REVIEW: Warcraft

8 06 2016

A few years ago, I spent some weeks studying abroad in Argentina. I knew enough Spanish to converse and survive, though not nearly enough to where I could fully understand Spanish-language programming. On occasion, however, I would watch shows on television with my host mom that had no English subtitles.

Those shows made more sense than Duncan Jones’ “Warcraft.”

The film begins with an ominous prologue, foregrounding the conflict ahead by pointing to a period in time where humans and orcs became enemies. Then, speed ahead to the present day in “Warcraft,” and it feels like being dropped in part four of a series. Familiar scenes, discernible settings and recognizable powers abound, but none of them come with any kind of context or explanation.

In many ways, “Warcraft” is the antithesis of Jones’ last film, “Source Code” – a work of that disappearing breed of mid-range budgeted original sci-fi. That 2011 film derives from a high concept, and once again, he chooses to dole out precious little exposition to explain the world. Yet viewers could catch on because it was rooted in humanity and character. There was something intrinsic to pull us in.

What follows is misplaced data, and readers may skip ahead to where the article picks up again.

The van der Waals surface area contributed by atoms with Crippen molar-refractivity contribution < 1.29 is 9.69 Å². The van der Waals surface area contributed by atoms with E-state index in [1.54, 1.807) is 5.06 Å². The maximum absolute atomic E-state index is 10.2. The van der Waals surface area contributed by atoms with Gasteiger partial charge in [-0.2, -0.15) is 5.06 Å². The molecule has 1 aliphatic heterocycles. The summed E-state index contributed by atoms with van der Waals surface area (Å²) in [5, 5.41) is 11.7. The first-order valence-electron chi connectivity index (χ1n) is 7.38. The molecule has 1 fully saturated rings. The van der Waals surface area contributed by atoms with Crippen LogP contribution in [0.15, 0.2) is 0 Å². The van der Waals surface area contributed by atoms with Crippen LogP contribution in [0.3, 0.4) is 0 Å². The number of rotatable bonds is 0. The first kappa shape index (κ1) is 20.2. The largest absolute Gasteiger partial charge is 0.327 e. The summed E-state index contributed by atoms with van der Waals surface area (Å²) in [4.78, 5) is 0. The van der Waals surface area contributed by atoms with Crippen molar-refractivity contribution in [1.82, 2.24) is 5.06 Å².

“Warcraft” comes with no such hook, instead leaving in the cold those without an extensive knowledge of the MMORPG.  At least it kicked me off early, leaving me to watch a fast-moving carousel coming unhinged by the second. (Seriously, this makes M. Night Shyamalan’s “The Last Airbender” look like a paragon of narrative cohesion.) The film feels less like a movie and more like a YouTube playlist shuffling through deleted scenes of “Avatar,” “John Carter” and “The Hobbit.” While the effects – particularly motion-capture – look impressive, they mean jack squat with internal logic entirely absent.

All the money and technical wizardry on display is quite literally in service of nothing. Why spend $160 million on a spectacle of a fantasy film when production value is all that separates it from a direct-to-Redbox “Lord of the Rings” knockoff? The filmmaking team might as well have just pretended “Warcraft” took place in Middle Earth since they can never satisfactorily explain the tribes and the conflicts of this world.

Truly, the only people who can eke out a small victory from the film are the live-action performers such as Travis Fimmel, Ben Schnetzre, Dominic Cooper and Paula Patton. At least Universal’s marketing focused on the computer-generated creatures. They might be able to escape “Warcraft” relatively unscathed by what would otherwise by a substantial blemish on their careers. Everyone else, likely (and sadly) including Jones, is probably not so lucky. D-1star

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REVIEW: Mission: Impossible – Ghost Protocol